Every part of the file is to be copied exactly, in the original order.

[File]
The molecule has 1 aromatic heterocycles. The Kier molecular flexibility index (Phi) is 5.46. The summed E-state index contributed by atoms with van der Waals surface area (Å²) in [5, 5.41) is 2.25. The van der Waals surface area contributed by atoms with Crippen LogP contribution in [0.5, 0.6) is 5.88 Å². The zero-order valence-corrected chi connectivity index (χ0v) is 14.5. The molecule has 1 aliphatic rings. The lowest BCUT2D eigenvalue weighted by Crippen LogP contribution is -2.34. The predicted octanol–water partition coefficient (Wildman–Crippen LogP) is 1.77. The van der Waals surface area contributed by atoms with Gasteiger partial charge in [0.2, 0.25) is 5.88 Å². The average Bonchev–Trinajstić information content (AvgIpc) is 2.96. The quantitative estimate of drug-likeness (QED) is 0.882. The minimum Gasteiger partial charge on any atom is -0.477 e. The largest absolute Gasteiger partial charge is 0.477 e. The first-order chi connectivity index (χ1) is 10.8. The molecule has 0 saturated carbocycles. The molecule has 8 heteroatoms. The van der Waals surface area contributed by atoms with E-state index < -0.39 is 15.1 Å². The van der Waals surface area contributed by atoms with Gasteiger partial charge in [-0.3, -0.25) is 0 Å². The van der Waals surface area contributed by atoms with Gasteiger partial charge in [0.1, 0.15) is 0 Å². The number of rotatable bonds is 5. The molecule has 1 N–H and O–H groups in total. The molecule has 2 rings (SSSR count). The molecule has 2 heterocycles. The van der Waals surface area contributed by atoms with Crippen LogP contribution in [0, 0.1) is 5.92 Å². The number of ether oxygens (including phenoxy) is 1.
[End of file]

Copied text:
The molecule has 1 aromatic heterocycles. The Kier molecular flexibility index (Phi) is 5.46. The summed E-state index contributed by atoms with van der Waals surface area (Å²) in [5, 5.41) is 2.25. The van der Waals surface area contributed by atoms with Crippen LogP contribution in [0.5, 0.6) is 5.88 Å². The zero-order valence-corrected chi connectivity index (χ0v) is 14.5. The molecule has 1 aliphatic rings. The lowest BCUT2D eigenvalue weighted by Crippen LogP contribution is -2.34. The predicted octanol–water partition coefficient (Wildman–Crippen LogP) is 1.77. The van der Waals surface area contributed by atoms with Gasteiger partial charge in [0.2, 0.25) is 5.88 Å². The average Bonchev–Trinajstić information content (AvgIpc) is 2.96. The quantitative estimate of drug-likeness (QED) is 0.882. The minimum Gasteiger partial charge on any atom is -0.477 e. The largest absolute Gasteiger partial charge is 0.477 e. The first-order chi connectivity index (χ1) is 10.8. The molecule has 0 saturated carbocycles. The molecule has 8 heteroatoms. The van der Waals surface area contributed by atoms with E-state index < -0.39 is 15.1 Å². The van der Waals surface area contributed by atoms with Gasteiger partial charge in [-0.3, -0.25) is 0 Å². The van der Waals surface area contributed by atoms with Gasteiger partial charge in [0.1, 0.15) is 0 Å². The number of rotatable bonds is 5. The molecule has 1 N–H and O–H groups in total. The molecule has 2 rings (SSSR count). The molecule has 2 heterocycles. The van der Waals surface area contributed by atoms with Crippen LogP contribution in [0, 0.1) is 5.92 Å². The number of ether oxygens (including phenoxy) is 1.